First-Hand:IEEE Award Recipient Series:Calyampudi R. Rao
Calyampudi R. Rao
What Award did you receive from IEEE?
IEEE Honorary Membership 2022
Place of Birth
Where did you grow up
Andhra Pradesh, India
Family Background: Parents and their education level & Siblings and their education/profession
Father C.D. Naidu, was a detective inspector of police. I credit my mother Laxmikantamma for supporting my education - "in my younger days, my mother woke me up every day at four in the morning and lit the oil lamp for me to study in the quiet hours of the morning when the mind is fresh". 10 siblings (6 brothers and 4 sisters). One of my sisters, Sanjeevamma, with no school or college education, was a Telugu poetess, my oldest brother was in the Railway police force, another brother, C.V. Rao, was a doctor and a gold medalist from Andhra University, India. My younger brother C. Ramchandra Rao was an engineer.
What did you want to do when you grew up?
Rao - When I was 11, I could do complicated arithmetical problems without paper and pencil. My father appreciated my interest in mathematics and my good performance in school, and he thought that I should eventually get a degree in mathematics and proceed to do research to get a doctorate degree. My entry into mathematics resulted from the encouragement I received from my father, my own interest in solving mathematical problems, and my desire to fulfill my father’s wish about me.
What was your upbringing like? Did you have a large family?
We grew up with 8 siblings who survived out of the 10. Our parents stressed the importance of discipline and education. Everyone helped in the house as it was a large family.
Did you have any hobbies (eg. Some people talk about learning trade skills from a family member.)
Enjoyed drawing and playing sports.
Did you partake in after school activities? Did you play sports?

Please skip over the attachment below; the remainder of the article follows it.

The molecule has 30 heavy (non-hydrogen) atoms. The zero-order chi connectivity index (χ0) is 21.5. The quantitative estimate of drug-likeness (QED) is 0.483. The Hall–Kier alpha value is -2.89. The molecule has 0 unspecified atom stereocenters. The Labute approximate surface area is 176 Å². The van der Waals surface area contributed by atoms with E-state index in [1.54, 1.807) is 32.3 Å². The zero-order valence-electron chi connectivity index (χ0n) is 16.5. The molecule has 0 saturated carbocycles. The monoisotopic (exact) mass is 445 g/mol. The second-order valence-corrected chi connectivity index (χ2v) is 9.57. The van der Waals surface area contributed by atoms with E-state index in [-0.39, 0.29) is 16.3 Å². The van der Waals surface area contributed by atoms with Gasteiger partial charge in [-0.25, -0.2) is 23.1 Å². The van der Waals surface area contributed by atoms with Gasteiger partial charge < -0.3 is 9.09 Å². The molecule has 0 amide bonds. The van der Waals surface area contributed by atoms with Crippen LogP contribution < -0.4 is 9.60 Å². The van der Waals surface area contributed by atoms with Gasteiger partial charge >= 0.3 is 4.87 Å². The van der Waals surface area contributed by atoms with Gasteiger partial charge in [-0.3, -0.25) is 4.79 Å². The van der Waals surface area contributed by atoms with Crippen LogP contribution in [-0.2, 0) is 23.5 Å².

Soccer, debating, art
Did you have a part-time job (after school, summer)? What was your most surprising job assignment?
Did you take vacations and/or go on day trips? Favorite holiday/family gathering?
My mother did not encourage too many distractions as it would interfere with studying.
EDUCATION: Favorite subject in school (K-12, university). Why?
Mathematics as solving problems fascinated me.
Did you have a least favorite subject in school (K-12, university. Why?
Why did you select the university (universities) you attended? What was your major and why did you select it?
I pursued my interest in mathematics by joining the Andhra University in Visakapatnam where my family was living. The Mathematics department in Andhra University was well established and very well known. The head of the Mathematics Department was Cambridge educated Dr. Vommi Ramaswami who ""inculcated in me a spirit of enquiry, which enabled me to pursue research all through my academic career, extending over a period of 80 years"". I did not get a scholarship to pursue research in mathematics at Andhra University due to bureaucratic rules. I applied for a job as a mathematician in the army. A chance meeting with a student from the Indian Statistical Institute (ISI), Kolkata, India that changed the course of my life. I joined the one-year training course at ISI. By June 1941, I was admitted into the newly-created MA course in Statistics at Calcutta University. At the request of the Museum of Archaeology and Ethnology, Cambridge, UK, I was sent to Cambridge to analyze some skeletal data from North Africa, collected by the University Museum. I was chosen for this assignment as I had some publications in multivariate analysis and also had experience in applying Mahalanobis distance on anthropometric data. I completed project at the Museum of Archaeology and Ethnology, resulting in the book, Ancient Inhabitants of Jebel Moya, Cambridge University Press, 1955. I wrote my thesis based on new statistical methodology in multivariate analysis developed while working at the Museum of Archaeology and Ethnology under the direction of the celebrated statistician R.A. Fisher. I was awarded Ph. D by Cambridge University.